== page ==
Just make sure you double check on the compatibility side, and get the full picture on your parts before you purchase. Otherwise you could end up not making the most of your PCIe 5.0 compatible motherboard with speedy storage… or overspending on storage that won't run at full speed on older motherboards.
This applies outside of the PC, too. Some older GPUs like that of Nvidia's GeForce 20-series will mean it's totally not worth splashing out on one of the best 4K gaming monitors (opens in new tab). Whereas using a 1080p monitor with your recently acquired AMD Radeon RX 7900 XTX (opens in new tab) is not going to do this majestic GPU justice at all.
4. Not enabling XMP/EXPO
If you want your memory to run at its intended clock speed, it's worth popping into the BIOS on your first boot to turn XMP on (opens in new tab) or the AMD equivalent, EXPO. With that comes higher frequencies and tighter timings, as well as an automatic tweak to the voltage. In other words, it provides a stable overclock with the click of a button.
Well, it should do. There have been some issues around AMD's latest processors getting burned by overenthusiastic EXPO voltages, so it's worth making sure your motherboard BIOS is as up to date as possible before enabling these features.
XMP has caught me out a couple of times. Once I've set up a new PC I'm always raring to jump into some gaming, and will often overlook it. Of course, I realise my mistake once I have to jump into Control Panel to check why Cities: Skylines is refusing to load up.
5. Plugging your HDMI into the motherboard, not the GPU
A rookie error, but this is the first and most common issue you'll want to check for (aside from having plugged in and turned on your monitor) when you first boot up to a blank screen. You may even get a picture if you have a CPU that includes an iGPU. That's where my friend went wrong, who had been streaming for months and wondering why his game was running so slow, only to realise he'd been bypassing his expensive GPU altogether, and running his game from his CPU instead.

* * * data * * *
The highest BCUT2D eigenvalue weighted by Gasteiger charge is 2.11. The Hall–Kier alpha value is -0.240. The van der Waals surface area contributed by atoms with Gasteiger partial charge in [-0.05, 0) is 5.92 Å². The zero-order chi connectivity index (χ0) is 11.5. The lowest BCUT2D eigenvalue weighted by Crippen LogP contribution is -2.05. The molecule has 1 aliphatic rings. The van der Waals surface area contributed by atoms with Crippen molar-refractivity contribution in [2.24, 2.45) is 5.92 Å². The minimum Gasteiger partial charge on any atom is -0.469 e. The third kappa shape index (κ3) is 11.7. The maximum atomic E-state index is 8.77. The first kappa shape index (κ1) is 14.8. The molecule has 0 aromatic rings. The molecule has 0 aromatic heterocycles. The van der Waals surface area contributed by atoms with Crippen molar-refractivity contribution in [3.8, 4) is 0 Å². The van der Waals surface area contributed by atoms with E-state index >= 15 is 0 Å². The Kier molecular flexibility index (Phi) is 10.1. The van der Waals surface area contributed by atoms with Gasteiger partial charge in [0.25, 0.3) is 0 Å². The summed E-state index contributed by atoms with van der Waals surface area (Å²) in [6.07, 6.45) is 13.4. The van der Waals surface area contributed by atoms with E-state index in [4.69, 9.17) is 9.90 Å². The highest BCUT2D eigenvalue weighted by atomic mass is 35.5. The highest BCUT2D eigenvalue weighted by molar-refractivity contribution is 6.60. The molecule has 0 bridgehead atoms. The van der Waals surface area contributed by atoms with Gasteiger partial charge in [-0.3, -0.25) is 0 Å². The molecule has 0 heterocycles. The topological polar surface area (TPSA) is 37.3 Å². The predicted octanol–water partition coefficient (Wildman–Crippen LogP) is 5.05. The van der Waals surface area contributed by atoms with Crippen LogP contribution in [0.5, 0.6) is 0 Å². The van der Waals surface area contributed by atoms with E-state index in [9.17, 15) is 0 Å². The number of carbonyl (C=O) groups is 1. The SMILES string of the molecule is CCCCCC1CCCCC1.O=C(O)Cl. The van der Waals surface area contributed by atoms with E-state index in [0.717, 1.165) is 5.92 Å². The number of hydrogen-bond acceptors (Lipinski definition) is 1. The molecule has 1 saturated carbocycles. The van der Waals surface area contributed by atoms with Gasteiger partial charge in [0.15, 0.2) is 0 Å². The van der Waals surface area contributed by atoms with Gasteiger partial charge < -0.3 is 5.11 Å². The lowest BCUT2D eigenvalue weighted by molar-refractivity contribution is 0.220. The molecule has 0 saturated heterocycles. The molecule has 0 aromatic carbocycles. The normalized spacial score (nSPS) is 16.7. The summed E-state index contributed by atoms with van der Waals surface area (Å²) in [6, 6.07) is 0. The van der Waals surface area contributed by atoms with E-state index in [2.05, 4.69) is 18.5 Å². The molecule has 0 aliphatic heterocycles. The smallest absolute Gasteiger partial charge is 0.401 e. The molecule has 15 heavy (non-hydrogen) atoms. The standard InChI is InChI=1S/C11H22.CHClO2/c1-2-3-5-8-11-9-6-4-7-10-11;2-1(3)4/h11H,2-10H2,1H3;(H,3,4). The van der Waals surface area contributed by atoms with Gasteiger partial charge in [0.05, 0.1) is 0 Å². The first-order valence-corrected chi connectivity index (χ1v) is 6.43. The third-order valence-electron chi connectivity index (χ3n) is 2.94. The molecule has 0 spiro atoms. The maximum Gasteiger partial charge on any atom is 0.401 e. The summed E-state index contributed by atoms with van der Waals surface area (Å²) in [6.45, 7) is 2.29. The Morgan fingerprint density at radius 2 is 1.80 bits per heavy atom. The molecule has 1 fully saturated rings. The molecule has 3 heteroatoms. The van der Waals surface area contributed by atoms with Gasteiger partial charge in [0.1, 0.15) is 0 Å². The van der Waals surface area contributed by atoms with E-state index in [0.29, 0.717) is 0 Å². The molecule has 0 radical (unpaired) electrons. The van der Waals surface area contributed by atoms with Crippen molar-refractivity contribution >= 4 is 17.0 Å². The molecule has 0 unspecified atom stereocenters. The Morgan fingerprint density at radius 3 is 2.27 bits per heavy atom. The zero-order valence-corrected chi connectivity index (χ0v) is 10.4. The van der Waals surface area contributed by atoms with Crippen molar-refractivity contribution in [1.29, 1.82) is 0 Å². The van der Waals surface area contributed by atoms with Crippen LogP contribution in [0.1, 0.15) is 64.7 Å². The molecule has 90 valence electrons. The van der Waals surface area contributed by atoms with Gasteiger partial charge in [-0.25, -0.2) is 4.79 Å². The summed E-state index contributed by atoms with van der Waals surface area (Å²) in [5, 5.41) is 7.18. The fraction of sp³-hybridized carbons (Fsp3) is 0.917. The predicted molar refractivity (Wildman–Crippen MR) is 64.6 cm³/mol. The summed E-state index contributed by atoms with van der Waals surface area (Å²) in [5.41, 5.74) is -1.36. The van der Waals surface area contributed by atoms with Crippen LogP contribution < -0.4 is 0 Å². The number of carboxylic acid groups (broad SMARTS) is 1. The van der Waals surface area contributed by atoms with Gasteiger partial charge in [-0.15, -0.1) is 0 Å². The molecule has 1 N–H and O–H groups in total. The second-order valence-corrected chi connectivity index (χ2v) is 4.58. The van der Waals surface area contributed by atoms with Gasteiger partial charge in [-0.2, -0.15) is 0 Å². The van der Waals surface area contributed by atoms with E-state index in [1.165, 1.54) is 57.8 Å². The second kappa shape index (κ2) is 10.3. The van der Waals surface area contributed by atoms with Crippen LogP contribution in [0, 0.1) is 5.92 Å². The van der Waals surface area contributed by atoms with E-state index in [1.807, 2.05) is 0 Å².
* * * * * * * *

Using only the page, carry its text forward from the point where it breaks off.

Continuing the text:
Depending on the game, the CPU and the monitor you're using, this could mean serious issues for your poor CPU. We won't all be able to afford Meteor Lake processors (opens in new tab), now.
6. Plugging the RAM into the wrong slots
This is where that motherboard manual will come in handy, as some manufacturers will recommend you to use different slots than others. If you're foolishly just jamming one stick of RAM into your motherboard, check the manual to see which is the primary slot.
Generally though, you're going to want a pair of RAM sticks, since dual-channel RAM is more effective than single channel by a long shot; double the bandwidth equals more data shared with your CPU, faster. That's why memory tends to be sold in pairs.
A lot of the time, the fourth and second slots (DIMM_A2, and DIMM_B2) are what the manufacturer will recommend, in order to give you access to the wonders of dual-channel memory. But—and I cannot stress this enough—check your manual.
7. Not taking the sticker off the CPU cooler block
If your chip chiller comes with pre-applied thermal paste, this isn't something you need to worry about. But if not, those CPU coolers will likely come with a little bit of plastic to peel off before you install one on top of your processor. It's there to protect the contact point with your chip, and maintain as flat a surface as possible. But, in the heat of the moment, you could find yourself forgetting to do the little peel, and ending up with hot plastic sweating between your processor and the cooler.
Not the most effective thermal solution, there.
Just make sure before you go attaching your CPU cooler that you're not going to be boiling your processor alive with a liberal application of warm polyethylene.
8. All your fans are pointing in one direction